Rosemary Aubert’s “The Beethoven Disaster”: To be successful in any encounter, you have to do three things: You have to focus. You have to make sure the person or people you are working for are 100% reliable. You have to stick to what you yourself know best.

Doug Purdon, reading from Rosemary Aubert’s “The Beethoven Disaster.”

Marilyn Kay’s “Her Perfume”: Despite the bright August sun, a chill wind swept through the ruined castle’s grounds and ruffled Julie’s chestnut hair. Shivering, she hugged her denim jacket close.

Marilyn Kay, reading from “Her Perfume.”

Rosalind Place’s “Bad Vibrations”: “I don’t know, Chris. Can’t the board do something? I’m thinking of packing it in.”

Amy ran her fingers through her hair as she sat down, flattening half of her carefully managed curls. It gave her the appearance of a crested bird, an image reinforced by her black sweater, black jeans and high-heeled black boots, now tapping anxiously against the auditorium stage floor. She felt nauseous and angry, as she often did after one of Neil’s so-called motivational meetings.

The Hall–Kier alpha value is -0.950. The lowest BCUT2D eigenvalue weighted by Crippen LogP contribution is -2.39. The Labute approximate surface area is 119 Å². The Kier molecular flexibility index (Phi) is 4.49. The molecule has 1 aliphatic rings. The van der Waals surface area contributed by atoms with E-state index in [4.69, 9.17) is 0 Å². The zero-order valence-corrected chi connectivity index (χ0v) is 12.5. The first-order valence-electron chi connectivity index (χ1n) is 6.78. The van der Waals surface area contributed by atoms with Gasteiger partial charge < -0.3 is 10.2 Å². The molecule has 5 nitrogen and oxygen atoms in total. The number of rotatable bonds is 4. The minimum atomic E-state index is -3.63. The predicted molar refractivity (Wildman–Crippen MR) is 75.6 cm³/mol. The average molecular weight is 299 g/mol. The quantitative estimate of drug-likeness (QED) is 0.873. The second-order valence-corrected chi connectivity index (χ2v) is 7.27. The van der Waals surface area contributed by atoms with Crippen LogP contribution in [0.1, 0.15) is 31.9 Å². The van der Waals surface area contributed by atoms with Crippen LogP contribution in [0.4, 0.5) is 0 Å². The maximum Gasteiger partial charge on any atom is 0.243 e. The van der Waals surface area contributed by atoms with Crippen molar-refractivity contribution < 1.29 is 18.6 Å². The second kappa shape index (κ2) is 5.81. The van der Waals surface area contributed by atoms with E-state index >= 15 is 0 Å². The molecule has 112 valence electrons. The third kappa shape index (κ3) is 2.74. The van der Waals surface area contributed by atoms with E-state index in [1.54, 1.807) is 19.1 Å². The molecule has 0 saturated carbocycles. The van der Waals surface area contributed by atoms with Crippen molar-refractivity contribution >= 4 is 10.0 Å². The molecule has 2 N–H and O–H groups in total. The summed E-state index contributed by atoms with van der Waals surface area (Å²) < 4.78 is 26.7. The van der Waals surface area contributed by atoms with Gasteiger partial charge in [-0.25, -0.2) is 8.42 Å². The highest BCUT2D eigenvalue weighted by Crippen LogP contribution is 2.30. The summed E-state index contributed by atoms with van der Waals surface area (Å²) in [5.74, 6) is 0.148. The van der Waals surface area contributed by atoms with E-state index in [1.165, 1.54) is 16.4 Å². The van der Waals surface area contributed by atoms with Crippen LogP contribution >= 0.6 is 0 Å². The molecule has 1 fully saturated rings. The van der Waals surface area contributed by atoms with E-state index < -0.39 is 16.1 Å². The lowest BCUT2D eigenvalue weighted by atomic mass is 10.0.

Rosalind Place, reading from “Bad Vibrations.”

Melodie Campbell’s “Death of a Cheapskate”: Dad died years ago, but I remember it clearly. Looking back, it seems remarkable that no one but me realized it was murder.

The phone call from my sister came late at night. “He’s dead,” Elaine said. “Finally.”

Melodie Campbell, reading from “Death of a Cheapskate.”

Lynne Murphy’s “Let the Sunshine In”: “I think someone is killing the residents in this place.”

Charlotte was well aware of cases that had been in the news: murders in nursing homes by caretakers. But people were watching out for that now. Weren’t they?

Lynne Murphy, reading from “Let the Sunshine In.”

Catherine Astolfo’s “Gentle Rain From Heaven”: Mersey hands her form with her ID to the policeman blocking the door. He examines the document closely, but does not look at her.